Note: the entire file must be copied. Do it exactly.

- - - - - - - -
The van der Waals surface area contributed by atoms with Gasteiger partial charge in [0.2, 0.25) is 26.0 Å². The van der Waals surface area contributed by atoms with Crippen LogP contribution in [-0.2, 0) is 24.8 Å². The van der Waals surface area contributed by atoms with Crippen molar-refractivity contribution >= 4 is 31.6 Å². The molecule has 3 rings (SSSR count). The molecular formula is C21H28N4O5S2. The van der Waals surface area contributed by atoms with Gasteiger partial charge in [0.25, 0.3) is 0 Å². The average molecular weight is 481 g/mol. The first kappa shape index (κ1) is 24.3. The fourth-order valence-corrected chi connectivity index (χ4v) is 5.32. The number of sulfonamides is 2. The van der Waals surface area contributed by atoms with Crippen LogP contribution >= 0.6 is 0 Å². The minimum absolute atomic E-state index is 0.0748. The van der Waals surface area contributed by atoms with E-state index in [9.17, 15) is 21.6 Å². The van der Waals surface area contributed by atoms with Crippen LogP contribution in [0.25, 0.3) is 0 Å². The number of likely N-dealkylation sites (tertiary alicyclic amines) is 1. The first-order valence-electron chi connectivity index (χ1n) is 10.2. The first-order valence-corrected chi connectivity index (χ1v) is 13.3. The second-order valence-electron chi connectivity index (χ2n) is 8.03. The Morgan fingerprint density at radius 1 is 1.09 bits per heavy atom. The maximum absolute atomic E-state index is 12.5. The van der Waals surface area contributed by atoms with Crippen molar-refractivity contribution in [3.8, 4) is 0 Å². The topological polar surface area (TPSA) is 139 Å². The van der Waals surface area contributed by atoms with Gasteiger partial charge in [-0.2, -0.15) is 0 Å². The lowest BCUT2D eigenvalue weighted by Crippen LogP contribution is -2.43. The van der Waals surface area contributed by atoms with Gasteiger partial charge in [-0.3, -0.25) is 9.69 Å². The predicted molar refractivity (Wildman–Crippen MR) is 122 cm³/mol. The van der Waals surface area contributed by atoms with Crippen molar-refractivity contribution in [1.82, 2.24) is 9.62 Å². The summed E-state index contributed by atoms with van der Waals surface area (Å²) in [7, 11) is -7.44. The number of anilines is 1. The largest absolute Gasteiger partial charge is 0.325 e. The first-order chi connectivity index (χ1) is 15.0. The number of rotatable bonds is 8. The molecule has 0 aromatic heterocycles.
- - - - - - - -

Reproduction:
The van der Waals surface area contributed by atoms with Gasteiger partial charge in [0.2, 0.25) is 26.0 Å². The van der Waals surface area contributed by atoms with Crippen LogP contribution in [-0.2, 0) is 24.8 Å². The van der Waals surface area contributed by atoms with Crippen molar-refractivity contribution >= 4 is 31.6 Å². The molecule has 3 rings (SSSR count). The molecular formula is C21H28N4O5S2. The van der Waals surface area contributed by atoms with Gasteiger partial charge in [0.25, 0.3) is 0 Å². The average molecular weight is 481 g/mol. The first kappa shape index (κ1) is 24.3. The fourth-order valence-corrected chi connectivity index (χ4v) is 5.32. The number of sulfonamides is 2. The van der Waals surface area contributed by atoms with Crippen LogP contribution >= 0.6 is 0 Å². The minimum absolute atomic E-state index is 0.0748. The van der Waals surface area contributed by atoms with E-state index in [9.17, 15) is 21.6 Å². The van der Waals surface area contributed by atoms with Crippen LogP contribution in [0.25, 0.3) is 0 Å². The number of likely N-dealkylation sites (tertiary alicyclic amines) is 1. The first-order valence-electron chi connectivity index (χ1n) is 10.2. The first-order valence-corrected chi connectivity index (χ1v) is 13.3. The second-order valence-electron chi connectivity index (χ2n) is 8.03. The Morgan fingerprint density at radius 1 is 1.09 bits per heavy atom. The maximum absolute atomic E-state index is 12.5. The van der Waals surface area contributed by atoms with Crippen molar-refractivity contribution in [3.8, 4) is 0 Å². The topological polar surface area (TPSA) is 139 Å². The van der Waals surface area contributed by atoms with Gasteiger partial charge in [-0.2, -0.15) is 0 Å². The lowest BCUT2D eigenvalue weighted by Crippen LogP contribution is -2.43. The van der Waals surface area contributed by atoms with Gasteiger partial charge in [-0.3, -0.25) is 9.69 Å². The predicted molar refractivity (Wildman–Crippen MR) is 122 cm³/mol. The van der Waals surface area contributed by atoms with Crippen molar-refractivity contribution in [1.82, 2.24) is 9.62 Å². The summed E-state index contributed by atoms with van der Waals surface area (Å²) in [7, 11) is -7.44. The number of anilines is 1. The largest absolute Gasteiger partial charge is 0.325 e. The first-order chi connectivity index (χ1) is 15.0. The number of rotatable bonds is 8. The molecule has 0 aromatic heterocycles.